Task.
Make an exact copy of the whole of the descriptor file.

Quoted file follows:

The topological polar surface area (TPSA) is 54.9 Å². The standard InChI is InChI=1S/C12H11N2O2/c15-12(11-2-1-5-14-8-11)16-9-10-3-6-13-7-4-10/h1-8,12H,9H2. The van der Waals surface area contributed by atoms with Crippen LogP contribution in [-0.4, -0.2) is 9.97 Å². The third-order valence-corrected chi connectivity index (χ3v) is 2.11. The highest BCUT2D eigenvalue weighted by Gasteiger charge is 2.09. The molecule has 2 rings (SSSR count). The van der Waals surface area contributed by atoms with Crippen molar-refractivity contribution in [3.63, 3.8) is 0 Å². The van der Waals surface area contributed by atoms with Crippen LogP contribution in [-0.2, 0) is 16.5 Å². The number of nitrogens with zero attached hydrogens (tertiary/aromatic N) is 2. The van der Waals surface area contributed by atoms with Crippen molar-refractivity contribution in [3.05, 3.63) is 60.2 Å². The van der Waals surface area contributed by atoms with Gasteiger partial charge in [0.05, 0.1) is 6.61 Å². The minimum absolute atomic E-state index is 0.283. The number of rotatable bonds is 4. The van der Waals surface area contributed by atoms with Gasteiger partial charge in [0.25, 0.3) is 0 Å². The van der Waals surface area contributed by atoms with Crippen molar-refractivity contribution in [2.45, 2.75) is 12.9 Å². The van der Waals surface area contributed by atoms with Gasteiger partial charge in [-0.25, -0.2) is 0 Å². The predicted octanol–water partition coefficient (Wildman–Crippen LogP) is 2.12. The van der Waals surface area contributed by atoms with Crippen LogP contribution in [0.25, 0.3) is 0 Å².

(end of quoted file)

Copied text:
The topological polar surface area (TPSA) is 54.9 Å². The standard InChI is InChI=1S/C12H11N2O2/c15-12(11-2-1-5-14-8-11)16-9-10-3-6-13-7-4-10/h1-8,12H,9H2. The van der Waals surface area contributed by atoms with Crippen LogP contribution in [-0.4, -0.2) is 9.97 Å². The third-order valence-corrected chi connectivity index (χ3v) is 2.11. The highest BCUT2D eigenvalue weighted by Gasteiger charge is 2.09. The molecule has 2 rings (SSSR count). The van der Waals surface area contributed by atoms with Crippen molar-refractivity contribution in [3.63, 3.8) is 0 Å². The van der Waals surface area contributed by atoms with Crippen LogP contribution in [-0.2, 0) is 16.5 Å². The number of nitrogens with zero attached hydrogens (tertiary/aromatic N) is 2. The van der Waals surface area contributed by atoms with Crippen molar-refractivity contribution in [3.05, 3.63) is 60.2 Å². The van der Waals surface area contributed by atoms with Gasteiger partial charge in [0.05, 0.1) is 6.61 Å². The minimum absolute atomic E-state index is 0.283. The number of rotatable bonds is 4. The van der Waals surface area contributed by atoms with Gasteiger partial charge in [0.25, 0.3) is 0 Å². The van der Waals surface area contributed by atoms with Crippen molar-refractivity contribution in [2.45, 2.75) is 12.9 Å². The van der Waals surface area contributed by atoms with Gasteiger partial charge in [-0.25, -0.2) is 0 Å². The predicted octanol–water partition coefficient (Wildman–Crippen LogP) is 2.12. The van der Waals surface area contributed by atoms with Crippen LogP contribution in [0.25, 0.3) is 0 Å².